Egypt has been repeating a nonrecoverable mistake that Turkey itself witnessed 55 years ago, when coup deposed and executed a democratically elected leader, Turkish Prime Minister Ahmet Davutoglu said on Saturday, AA reported.
Rallying in the western Bursa province for the upcoming elections, Davutoglu said "A disdainful, painful period that happened in Turkey 55 years ago is now being repeated in Egypt," referring to Turkey's 1960 military coup that saw the then Turkish premier, Adnan Menderes, executed.
Menderes was first jailed and then made to stand on trial before being executed along with two ministers, Hasan Polatkan and Fatin Rustu Zorlu, following the 1960 coup.
Davutoglu pledged that no president or prime minister would ever be executed again.
He also slammed a headline of the story posted on a Dogan Media website about the death penalty of Morsi that allegedly said: "Morsi, president with 52 percent votes, sentenced to death."
The Prime Minister asked the meaning of choosing such a headline. "What do they mean? If they mean [to refer to] our President Recep Tayyip Erdogan, who became president with his 52 percent votes, then they should know that no president or prime minister will be sent to gallows again in these soils," Davutoglu said.
"No matter how much they want to revive the [Hosni] Mubarak era, it is impossible to go back now," he said to a Turkish network later, adding: "It is also impossible to make chaos and crisis sustainable."
He accused those who “broke the back of the democracy in Egypt” of being responsible for all sectarian clashes that had now appeared in the Middle East.
"The democracy trend was replaced by sectarian clashes and efforts [were made] to return to old regimes after the ousting of President Mohamed Morsi in 2013. In Yemen, Houthis, Shias and Sunnis fought together for democracy; in Egypt, Muslims and Christians did also and in Libya, it was the same also. But the wind suddenly changed after ousting of Morsi," he noted.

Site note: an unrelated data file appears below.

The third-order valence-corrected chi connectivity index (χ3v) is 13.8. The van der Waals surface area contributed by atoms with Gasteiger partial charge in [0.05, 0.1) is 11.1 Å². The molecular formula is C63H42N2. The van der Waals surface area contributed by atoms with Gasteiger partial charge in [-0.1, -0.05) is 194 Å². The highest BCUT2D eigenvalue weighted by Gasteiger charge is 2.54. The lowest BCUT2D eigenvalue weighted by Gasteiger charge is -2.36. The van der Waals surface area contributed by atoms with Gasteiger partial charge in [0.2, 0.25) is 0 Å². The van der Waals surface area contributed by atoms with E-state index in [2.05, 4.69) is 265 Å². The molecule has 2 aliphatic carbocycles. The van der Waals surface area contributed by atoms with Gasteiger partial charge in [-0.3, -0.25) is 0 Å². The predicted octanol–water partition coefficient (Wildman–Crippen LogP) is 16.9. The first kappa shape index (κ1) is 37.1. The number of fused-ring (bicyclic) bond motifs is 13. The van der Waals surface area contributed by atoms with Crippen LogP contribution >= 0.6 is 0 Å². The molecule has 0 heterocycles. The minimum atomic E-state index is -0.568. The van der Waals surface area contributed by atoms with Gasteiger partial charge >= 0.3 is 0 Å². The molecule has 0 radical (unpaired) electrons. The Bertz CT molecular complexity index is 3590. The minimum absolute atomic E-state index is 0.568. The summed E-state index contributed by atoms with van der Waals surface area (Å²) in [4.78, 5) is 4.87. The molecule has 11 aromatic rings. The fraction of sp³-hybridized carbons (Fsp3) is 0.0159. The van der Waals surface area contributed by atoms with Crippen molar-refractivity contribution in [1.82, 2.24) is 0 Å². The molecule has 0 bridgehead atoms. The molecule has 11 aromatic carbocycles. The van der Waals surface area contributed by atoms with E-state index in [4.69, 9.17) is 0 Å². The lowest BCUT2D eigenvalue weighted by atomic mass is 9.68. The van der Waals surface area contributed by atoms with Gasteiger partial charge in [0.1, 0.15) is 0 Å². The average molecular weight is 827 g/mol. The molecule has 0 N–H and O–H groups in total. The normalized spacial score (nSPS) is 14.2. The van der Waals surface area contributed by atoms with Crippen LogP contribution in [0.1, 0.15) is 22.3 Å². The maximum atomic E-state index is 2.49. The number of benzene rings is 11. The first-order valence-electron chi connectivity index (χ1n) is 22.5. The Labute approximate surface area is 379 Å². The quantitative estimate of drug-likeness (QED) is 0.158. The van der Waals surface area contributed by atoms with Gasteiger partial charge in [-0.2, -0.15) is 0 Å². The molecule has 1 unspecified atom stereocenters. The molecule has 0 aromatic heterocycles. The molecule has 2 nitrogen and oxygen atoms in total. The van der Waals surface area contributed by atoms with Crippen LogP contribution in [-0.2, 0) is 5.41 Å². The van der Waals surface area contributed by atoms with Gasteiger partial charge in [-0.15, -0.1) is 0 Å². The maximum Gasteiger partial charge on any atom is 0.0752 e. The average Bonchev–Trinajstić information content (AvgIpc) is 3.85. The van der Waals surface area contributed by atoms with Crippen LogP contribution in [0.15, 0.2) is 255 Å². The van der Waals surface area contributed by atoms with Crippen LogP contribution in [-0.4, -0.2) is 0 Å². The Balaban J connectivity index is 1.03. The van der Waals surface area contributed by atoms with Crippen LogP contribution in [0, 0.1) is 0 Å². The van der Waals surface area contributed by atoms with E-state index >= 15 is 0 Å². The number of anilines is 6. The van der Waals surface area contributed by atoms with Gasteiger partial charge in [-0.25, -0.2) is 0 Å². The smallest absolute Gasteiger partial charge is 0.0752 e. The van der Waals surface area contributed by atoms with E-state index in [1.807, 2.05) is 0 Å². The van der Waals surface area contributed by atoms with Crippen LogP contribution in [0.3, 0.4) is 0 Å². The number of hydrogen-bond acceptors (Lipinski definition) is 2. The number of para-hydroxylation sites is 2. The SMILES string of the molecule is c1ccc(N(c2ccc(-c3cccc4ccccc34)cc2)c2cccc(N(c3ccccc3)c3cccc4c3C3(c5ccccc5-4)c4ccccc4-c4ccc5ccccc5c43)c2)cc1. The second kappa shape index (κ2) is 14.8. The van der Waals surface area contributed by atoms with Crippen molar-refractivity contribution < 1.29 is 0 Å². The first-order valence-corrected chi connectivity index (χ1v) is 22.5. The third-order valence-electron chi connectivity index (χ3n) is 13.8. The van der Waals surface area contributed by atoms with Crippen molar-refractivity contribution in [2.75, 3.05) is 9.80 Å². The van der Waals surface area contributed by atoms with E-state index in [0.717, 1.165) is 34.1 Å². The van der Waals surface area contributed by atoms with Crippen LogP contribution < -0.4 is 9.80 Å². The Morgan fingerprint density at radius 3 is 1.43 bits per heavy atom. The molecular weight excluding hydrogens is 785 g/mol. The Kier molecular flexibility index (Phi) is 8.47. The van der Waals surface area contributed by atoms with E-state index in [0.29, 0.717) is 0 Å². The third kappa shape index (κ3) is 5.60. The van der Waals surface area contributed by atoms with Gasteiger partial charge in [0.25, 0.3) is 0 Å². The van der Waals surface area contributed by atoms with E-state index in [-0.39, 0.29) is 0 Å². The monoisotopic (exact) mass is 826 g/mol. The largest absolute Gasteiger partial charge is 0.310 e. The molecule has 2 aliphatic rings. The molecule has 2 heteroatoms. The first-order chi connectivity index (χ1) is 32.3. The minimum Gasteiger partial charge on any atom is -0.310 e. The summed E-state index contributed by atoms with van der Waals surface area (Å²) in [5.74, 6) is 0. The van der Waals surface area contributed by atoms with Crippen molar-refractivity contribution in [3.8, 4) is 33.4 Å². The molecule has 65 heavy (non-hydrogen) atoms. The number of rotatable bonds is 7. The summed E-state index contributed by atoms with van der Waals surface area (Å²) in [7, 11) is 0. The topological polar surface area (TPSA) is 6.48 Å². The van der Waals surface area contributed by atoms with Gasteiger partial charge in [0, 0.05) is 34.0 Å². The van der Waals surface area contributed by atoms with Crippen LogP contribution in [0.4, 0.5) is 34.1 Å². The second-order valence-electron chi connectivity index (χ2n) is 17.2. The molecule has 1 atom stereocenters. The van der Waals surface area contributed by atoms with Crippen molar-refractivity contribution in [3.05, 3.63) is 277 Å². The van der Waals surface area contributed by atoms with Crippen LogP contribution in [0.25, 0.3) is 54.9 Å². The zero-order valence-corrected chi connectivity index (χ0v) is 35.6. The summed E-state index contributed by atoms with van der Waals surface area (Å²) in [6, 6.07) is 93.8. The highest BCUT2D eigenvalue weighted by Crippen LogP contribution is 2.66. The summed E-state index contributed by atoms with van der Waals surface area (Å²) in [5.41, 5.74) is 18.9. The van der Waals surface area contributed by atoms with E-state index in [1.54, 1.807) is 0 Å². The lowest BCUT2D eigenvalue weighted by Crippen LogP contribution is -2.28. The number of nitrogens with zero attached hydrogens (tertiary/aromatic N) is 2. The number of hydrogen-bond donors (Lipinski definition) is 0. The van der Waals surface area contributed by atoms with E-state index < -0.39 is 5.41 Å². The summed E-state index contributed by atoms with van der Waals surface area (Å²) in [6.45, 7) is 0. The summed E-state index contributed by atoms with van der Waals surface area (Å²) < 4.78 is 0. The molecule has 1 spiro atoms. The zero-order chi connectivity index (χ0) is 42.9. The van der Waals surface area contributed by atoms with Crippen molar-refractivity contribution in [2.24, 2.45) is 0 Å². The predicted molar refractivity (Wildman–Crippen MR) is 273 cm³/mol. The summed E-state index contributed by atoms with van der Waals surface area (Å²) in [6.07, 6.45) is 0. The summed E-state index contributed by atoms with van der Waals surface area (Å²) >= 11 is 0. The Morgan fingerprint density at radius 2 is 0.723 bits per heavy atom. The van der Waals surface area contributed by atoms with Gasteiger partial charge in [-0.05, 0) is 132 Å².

Turkey's former Justice Minister Bekir Bozdag also condemned the Morsi verdict, saying: "Bosses of the court that sentenced Morsi to death want just puppet governments like Sisi's [the current Egyptian president]."
Turkey's Culture Minister Omer Celik also called on the international community to unite against "terrorism" of the coup government in Egypt. "The international community should make the government withdraw its ruling," Celik said.
The remarks came after the long awaited verdict for Mohamed Morsi’s second and third charges, the deposed Egyptian president received the death penalty on Saturday along with 106 others for breaking out of prison in 2011.
The cases, like any capital sentence, will be referred to Egypt's top religious authority, the Grand Mufti, for an opinion before any executions can take place. The last trial will be held on June 2, after the Grand Mufti has the last word.
Death sentence recipients include Islamic scholar Yusuf Qaradawi, who currently resides in Qatar.
Regarding espionage charges for the Palestinian group Hamas, 16 others received the death penalty.
The Human Rights Watch (HRW) released a report on Sunday determining that the court which tried Egypt’s first ever democratically elected president Mohamed Morsi and the verdict it reached were “badly flawed.”